Why Microflow HILIC Chromatography for Targeted Metabolomics Applications?

Aug 10, 2017 | Blogs, Life Science Research, Metabolomics | 0 comments


I recently had the opportunity to catch up with Baljit Ubhi to discuss the top questions you’re asking in regards to using Microflow HILIIC Chromatography for Targeted Metabolomics. Here’s what Bal said:

Why is analyzing polar metabolites so challenging?

Many of the metabolites of interest in the study of metabolomics are extremely polar and therefore often unable to be analyzed through traditional coupling of reversed phase (RP) chromatography and mass spectrometry. Also to detect and quantify key metabolites from pathways of biochemical importance, samples must be run on both reversed phase and normal phase, in negative and positive ion modes requiring a total of four injections.

How does this workflow address those challenges?

We have implemented hydrophilic chromatography (HILIC) with microflow and mass spectrometry to develop a method for screening over 300 polar metabolites. HILIC allows separation by partitioning of analytes between an aqueous enriched layer of a polar stationary phase. HILIC conditions typically use high organic, with a moderate amount of a salt (i.e. 20-100mM ammonium formate or acetate, pH 4.4 or 5.5. respectively). This method deviates by having 20 mM ammonium hydroxide in both mobile phases to provide constant pH of 9.0 during the chromatographic separation. The high pH deprotonates the stationary phase and allows for better selectivity of the polar metabolites. The method is multiple reaction monitoring (MRM) with positive/negative polarity switching allowing the collection of these key metabolites in a single injection!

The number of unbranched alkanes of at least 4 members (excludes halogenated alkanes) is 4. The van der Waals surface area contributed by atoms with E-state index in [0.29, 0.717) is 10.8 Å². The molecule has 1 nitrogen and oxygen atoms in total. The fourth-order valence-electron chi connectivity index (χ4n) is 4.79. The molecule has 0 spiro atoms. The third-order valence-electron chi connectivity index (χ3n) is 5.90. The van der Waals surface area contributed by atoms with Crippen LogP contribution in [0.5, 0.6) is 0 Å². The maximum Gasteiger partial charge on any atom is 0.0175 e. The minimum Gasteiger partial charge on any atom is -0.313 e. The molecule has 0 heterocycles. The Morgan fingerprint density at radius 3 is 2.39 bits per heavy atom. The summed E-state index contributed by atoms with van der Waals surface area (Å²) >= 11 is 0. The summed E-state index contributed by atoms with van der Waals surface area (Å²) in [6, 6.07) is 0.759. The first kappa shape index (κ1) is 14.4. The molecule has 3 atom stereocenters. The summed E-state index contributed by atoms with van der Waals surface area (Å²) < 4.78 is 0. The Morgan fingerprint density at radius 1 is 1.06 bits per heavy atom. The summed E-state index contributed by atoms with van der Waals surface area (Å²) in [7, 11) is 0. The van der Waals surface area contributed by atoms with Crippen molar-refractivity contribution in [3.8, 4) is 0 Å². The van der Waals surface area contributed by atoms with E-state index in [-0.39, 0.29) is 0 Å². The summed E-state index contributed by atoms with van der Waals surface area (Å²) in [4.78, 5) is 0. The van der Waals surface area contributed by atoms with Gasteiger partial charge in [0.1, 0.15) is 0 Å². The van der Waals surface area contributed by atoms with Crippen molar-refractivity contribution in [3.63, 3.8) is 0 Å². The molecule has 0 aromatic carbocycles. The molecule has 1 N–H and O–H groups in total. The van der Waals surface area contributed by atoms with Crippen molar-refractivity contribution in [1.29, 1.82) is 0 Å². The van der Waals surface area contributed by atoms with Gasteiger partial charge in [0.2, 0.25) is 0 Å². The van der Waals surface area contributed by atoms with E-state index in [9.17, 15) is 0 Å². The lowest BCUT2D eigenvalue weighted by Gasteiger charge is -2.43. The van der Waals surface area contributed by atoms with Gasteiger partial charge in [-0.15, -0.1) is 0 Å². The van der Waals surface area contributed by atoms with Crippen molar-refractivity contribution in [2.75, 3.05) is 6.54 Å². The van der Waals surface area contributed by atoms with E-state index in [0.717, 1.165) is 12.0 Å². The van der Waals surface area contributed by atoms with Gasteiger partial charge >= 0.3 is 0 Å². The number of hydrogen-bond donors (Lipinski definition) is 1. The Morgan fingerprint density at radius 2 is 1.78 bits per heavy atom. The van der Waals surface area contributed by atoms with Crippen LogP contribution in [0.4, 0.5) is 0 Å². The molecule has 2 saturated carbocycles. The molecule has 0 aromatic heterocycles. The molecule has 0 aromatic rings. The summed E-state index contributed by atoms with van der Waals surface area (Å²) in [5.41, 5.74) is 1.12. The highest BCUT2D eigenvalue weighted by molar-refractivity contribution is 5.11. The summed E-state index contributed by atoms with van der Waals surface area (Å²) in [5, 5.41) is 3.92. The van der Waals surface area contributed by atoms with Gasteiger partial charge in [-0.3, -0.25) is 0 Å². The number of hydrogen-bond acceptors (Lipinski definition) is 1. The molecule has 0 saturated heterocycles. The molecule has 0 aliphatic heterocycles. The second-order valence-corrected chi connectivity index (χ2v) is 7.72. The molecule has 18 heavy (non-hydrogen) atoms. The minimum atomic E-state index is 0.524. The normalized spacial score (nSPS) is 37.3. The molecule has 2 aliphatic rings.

What is unique about the sample prep and chromatography?

While microflow has become increasingly popular for many applications, microflow for metabolomics has not been readily employed because the typically used (aqueous) sample solvent does not allow for injecting larger volumes of samples without sacrificing chromatographic resolution. However, by simply reconstituting the sample in an organic solvent (95% acetonitrile, pH 9), we were able to inject up to 5 µL onto the microLC column, while maintaining excellent peak shape.

How does microflow LC compare to traditional high flow LC approaches for metabolomics? What makes it better?

The microflow Luna-NH2 HILIC chromatography provides excellent chromatographic separation of polar, hydrophilic metabolites. The cross-linked aminopropyl phase gives a slightly different selectivity than the traditional amide phase; it gives higher coverage of the metabolome when compared to the amide functionality. This allows for improved sensitivity with signal-to-noise (S/N) improvement of up to 60X and up to 50% higher coverage of the metabolome than traditional analytical approaches (see table above).

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